A walk-in bathtub is great for seniors and people who have difficulty entering and exiting other types of bathtubs. “It features a door, safety bars, and hydro massaging features,” Carpenter says. The door eliminates the need to step over a tub ledge, which can be slippery. Walk-in bathtubs can be installed as a tub and shower combo.
There’s one negative with this type: You must wait for the tub to drain completely before opening the door. So it requires a little more patience than the other styles on this list.
Garden tubs are the most luxurious option. They’re large, freestanding soaking tubs — and usually a bathroom statement piece. “Garden tubs were traditionally placed outside,” says James. “However, they’re now a versatile indoor option that can have steps, be above or below the floor or have whirlpool jets installed.”
You can install a garden tub in a spa-like bathroom where space isn’t an issue. Think of steam showers, waterfall shower heads, towel heaters and bathroom fireplaces.
Jetted tubs can be found in any of the bathtubs mentioned above. Like a hot tub, they have jets that massage and sooth sore muscles. There are two types of jetted bathtubs: whirlpool and air bathtubs.
Whirlpool bathtubs are the style most people know. Their jets shoot streams of water that, Carpenter says, “provide targeted hydromassage that can relieve muscle pain and strain.” Air jets shoot compressed air to create a bubbling sensation. It’s less for massage and more for relaxation.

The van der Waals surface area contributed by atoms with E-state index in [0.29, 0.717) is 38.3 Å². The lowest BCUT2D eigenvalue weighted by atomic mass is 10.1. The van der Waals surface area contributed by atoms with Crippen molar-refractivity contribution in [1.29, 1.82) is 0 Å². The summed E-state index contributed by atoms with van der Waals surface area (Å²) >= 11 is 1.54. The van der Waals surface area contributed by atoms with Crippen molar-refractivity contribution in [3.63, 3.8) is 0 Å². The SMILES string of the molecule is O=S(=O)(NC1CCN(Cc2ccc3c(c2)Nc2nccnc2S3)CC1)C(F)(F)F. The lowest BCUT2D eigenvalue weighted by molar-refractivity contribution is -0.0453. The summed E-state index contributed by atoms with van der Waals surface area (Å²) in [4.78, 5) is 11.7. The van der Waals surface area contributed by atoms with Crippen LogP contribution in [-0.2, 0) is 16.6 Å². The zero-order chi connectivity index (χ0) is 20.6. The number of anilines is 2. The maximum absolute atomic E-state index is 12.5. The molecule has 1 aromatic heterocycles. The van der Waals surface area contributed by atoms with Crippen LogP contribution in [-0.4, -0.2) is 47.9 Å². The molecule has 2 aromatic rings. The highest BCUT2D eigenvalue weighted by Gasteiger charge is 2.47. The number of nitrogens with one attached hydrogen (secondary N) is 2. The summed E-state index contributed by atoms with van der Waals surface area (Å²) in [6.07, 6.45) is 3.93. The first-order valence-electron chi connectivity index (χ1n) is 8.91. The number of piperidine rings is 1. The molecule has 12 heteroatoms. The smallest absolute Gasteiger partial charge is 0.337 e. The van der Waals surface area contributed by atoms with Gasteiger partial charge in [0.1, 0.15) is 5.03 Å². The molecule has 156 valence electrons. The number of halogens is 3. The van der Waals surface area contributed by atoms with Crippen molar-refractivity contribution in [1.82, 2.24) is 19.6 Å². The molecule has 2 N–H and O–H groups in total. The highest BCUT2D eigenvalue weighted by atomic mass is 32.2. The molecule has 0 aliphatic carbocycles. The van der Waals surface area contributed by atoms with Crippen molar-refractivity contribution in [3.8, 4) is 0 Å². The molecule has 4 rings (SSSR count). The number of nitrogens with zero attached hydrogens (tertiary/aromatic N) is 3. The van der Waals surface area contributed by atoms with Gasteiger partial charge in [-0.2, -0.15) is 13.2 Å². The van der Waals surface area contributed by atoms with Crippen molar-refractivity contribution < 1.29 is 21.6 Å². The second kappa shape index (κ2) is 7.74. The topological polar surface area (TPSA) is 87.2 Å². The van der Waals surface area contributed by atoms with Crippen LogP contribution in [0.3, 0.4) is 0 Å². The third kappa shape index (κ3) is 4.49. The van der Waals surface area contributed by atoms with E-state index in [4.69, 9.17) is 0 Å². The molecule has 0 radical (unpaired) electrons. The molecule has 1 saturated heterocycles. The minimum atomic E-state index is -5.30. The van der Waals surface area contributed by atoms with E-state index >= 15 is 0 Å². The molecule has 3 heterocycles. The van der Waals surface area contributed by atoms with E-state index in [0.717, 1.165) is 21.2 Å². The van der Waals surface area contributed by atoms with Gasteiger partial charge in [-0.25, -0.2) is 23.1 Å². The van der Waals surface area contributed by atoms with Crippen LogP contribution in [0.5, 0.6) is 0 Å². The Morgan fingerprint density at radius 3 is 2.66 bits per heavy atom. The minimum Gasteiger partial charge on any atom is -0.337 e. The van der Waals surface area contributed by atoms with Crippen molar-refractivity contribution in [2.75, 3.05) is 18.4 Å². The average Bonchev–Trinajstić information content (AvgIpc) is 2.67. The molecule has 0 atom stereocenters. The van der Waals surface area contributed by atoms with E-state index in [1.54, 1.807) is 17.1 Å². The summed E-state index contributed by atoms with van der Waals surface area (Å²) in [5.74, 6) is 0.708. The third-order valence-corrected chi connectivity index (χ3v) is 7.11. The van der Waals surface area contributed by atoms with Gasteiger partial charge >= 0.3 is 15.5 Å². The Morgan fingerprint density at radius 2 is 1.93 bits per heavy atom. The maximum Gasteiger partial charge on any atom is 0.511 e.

The main issues with jetted tubs are cost and cleaning. They’re more expensive and difficult to install, and they take more effort to clean. “The pipes of a whirlpool tub should be flushed multiple times with powerful cleaners and each jet should be manually scrubbed with strong bristle brushes,” James says. Choose the right cleaners to avoid damaging the whirlpool features.
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Types of Bathtub Materials
Besides shapes, sizes, features and installation, bathtubs materials can vary.
- Fiberglass bathtubs are inexpensive and easy to maintain, but they are not the most durable option. Fiberglass “is a thinner, more flexible material that may create an unstable surface feel,” James says. “It is also more prone to surface cracks, scratches, and discoloration over time.”
- Acrylic bathtubs are durable with many design options. “It’s a non-porous and more scratch-resistant option than fiberglass, but it has all the other drawbacks of the cheaper alternative, including warping,” says Carpenter. Acrylic bathtubs are also much more expensive than fiberglass.
- Porcelain-enameled cast iron or steel bathtubs are long-lasting. Steel is more affordable than cast iron. “There are limited design options when it comes to porcelain bathtubs,” says James. “They are often heavier than other options of fiberglass or acrylic.” Cast iron tubs also tend to cost more.
- Cast polymer bathtubs, such as cultured marble, are similar to solid surface countertops. They’re durable, stain resistant and come in various colors and shapes, James says. Although scratches and stains are less of a worry, cracks are a problem. “It may be impossible to repair without noticeable markings,” James says.
There are also some specialty bathtub materials, such as copper and stone. These are far less common and more expensive, so you might not find them at your local home improvement store.